At 7 p.m. Friday, Richard E. Wood will talk about the “Survival of Rural America: Small Victories and Bitter Harvest,” a study he made of communities like Iola and published as a book. Wood has been a speaker at the Dole Institute of Politics on the KU campus, was Kansas Day speaker at Washburn University and was hailed as a Notable Kansas Author in 2009. His presentation will be made at the Creitz Hall in the Bowlus Fine Arts Center.
Wood is in Iola to participate in the Iola Reading Festival at Allen Community College all day Saturday. He and 15 other authors will be on hand to autograph their books, talk about them and visit with those who attend.
Wood will also be available in Room A-26 at the college at noon and again at 1 p.m. in the library during the Iola Reads tip-off program on Saturday.
He is but one of 16 successful writers of fiction and non-fiction who will participate in the festival which begins at 10 a.m. and continues until 4 p.m.
Eisenhower scholar David A. Nichols is another. His most recent book, “A Matter of Justice: Eisenhower and the Beginning of the Civil Rights Revolution,” was launched at the Clinton Presidential Library in 2007 and broadcast on C-Span in observance of the 50th anniversary of President Eisenhower’s deployment of troops to Little Rock to support a federal court order for school desegregation.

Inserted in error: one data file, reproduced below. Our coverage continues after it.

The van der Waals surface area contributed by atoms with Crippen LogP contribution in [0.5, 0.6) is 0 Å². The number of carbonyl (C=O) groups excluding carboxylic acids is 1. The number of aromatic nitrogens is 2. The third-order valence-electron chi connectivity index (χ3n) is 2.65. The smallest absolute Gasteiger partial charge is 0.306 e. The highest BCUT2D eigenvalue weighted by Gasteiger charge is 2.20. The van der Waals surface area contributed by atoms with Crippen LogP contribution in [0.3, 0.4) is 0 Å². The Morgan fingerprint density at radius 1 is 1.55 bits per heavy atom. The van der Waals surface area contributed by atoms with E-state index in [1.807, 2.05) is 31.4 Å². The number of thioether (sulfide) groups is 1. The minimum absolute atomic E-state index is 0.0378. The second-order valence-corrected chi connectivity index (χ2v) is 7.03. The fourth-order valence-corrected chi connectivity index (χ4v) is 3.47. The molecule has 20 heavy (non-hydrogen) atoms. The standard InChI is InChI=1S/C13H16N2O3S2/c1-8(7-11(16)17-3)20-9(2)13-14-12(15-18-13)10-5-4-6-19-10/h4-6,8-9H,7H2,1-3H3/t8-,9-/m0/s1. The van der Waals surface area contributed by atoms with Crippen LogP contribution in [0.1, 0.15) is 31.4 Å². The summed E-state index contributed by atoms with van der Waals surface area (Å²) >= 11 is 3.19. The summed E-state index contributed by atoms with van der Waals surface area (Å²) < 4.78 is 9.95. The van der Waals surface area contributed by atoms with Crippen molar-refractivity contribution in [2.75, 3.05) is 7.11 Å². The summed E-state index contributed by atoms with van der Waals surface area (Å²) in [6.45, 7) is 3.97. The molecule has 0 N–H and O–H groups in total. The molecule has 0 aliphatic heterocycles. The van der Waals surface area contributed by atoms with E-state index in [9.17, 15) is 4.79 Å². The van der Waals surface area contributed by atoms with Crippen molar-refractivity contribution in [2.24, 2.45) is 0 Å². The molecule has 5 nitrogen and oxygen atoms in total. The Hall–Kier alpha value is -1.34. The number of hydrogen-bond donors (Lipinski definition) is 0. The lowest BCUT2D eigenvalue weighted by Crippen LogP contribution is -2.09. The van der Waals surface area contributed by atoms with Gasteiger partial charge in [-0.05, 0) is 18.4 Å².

Nichols will be in Room A-26 at 3 p.m.
TRUE TO ITS NAME, the reading festival is for the whole family. There will be children’s story times throughout the day, starting at 10 in the morning and winding up with “Once Upon a Time Again” at 3 p.m. Children (and adults, too) will learn how to make a useful, fun bookmark. Children’s authors will be on hand to autograph books and visit with kids.
Lovers of mysteries will enjoy Nancy Pickard, an award-winning author of 18 novels, including the Jenny Cain and Marie Lightfoot mystery series. She also has written dozens of short stories and three novels in the Eugenia Potter series created by Virginia Richy. Several of her books are set in Kansas.
Iola’s own Stephen Gilpin, who has written and/or illustrated about 20 books, will be on hand to talk to visitors about cartoon drawing and book illustration.
Authors noted for historical novels, memoirs of key events in U.S. history, Christian fiction, KU basketball, western historical fiction and an encyclopedic knowledge of Kansas wildlife will also be on hand.
The Iola Family Reading Festival is presented to the community free of charge by the Iola Public Library, thanks to a grant from the Institute of Museum and Library Services, with support from Thrive Allen County, the Bowlus Fine Arts Center, the Sleeper Family Trust and the Whitehead Trust.
It’s an opportunity not to pass up.
— Emerson Lynn, jr